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UK trade deficit worsens in August

Staff Writer |
Britain's shortfall in its trade with the rest of the world worsened in August amid a jump of purchases of goods from abroad.

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The total UK trade deficit for goods and services increased in August by £2.5bn from the month before to reach £4.7bn, according to the Office for National Statistics.

Exports of goods increased by £0.1bn to £25.8bn but imports jumped by £2.6bn to £37.9bn, leaving a shortfall of £12.1bn versus -££9.5bn in July (consensus: -££11.2bn).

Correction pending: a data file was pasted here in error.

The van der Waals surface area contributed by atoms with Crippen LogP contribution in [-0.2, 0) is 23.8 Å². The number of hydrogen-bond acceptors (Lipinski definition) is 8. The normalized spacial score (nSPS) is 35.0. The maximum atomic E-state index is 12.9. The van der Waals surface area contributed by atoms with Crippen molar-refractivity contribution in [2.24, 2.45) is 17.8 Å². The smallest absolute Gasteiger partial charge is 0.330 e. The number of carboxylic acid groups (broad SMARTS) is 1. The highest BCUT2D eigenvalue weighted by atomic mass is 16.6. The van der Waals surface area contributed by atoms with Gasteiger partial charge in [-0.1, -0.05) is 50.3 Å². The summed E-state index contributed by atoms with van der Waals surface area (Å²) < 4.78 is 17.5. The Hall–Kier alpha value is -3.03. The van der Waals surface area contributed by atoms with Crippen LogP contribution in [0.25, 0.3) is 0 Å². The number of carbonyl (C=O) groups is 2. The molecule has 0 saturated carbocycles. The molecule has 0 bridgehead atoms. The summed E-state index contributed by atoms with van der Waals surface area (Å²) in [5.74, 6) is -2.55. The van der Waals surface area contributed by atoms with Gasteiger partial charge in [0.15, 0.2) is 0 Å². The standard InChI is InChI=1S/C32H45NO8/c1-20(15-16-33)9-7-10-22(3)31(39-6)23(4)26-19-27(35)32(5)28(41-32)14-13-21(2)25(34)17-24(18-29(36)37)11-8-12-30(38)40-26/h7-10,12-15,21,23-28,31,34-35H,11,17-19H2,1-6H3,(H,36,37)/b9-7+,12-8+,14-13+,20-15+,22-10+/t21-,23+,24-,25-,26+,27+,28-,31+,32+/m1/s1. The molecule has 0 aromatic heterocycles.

The main drivers of the increased imports were more purchases of electrical machinery (£0.7bn) and aircraft (£0.5bn), alongside gains in imports of cars (£0.4bn) and mechanical machinery and chemicals (£0.3bn).

Offsetting that worsening slightly, the surplus in the services balance improved from £7.3bn in July to £7.4 in August.

In terms of quarterly rates of change, the pattern was very similar, with exports rising by 1.2% or £0.9bn between the three months ending in May and the three months finishing in August, while imports did so by 4.0% or £4.2bn.

Over that same time frame, the deficit in the goods balance with the EU widened by £0.8bn to £23.9bn while that with countries from outside the EU worsened to the tune of £2.5bn, reaching £10.7bn.

Also in terms of quarterly rates of change, the services surplus narrowed by £0.3bn to £22.0bn.

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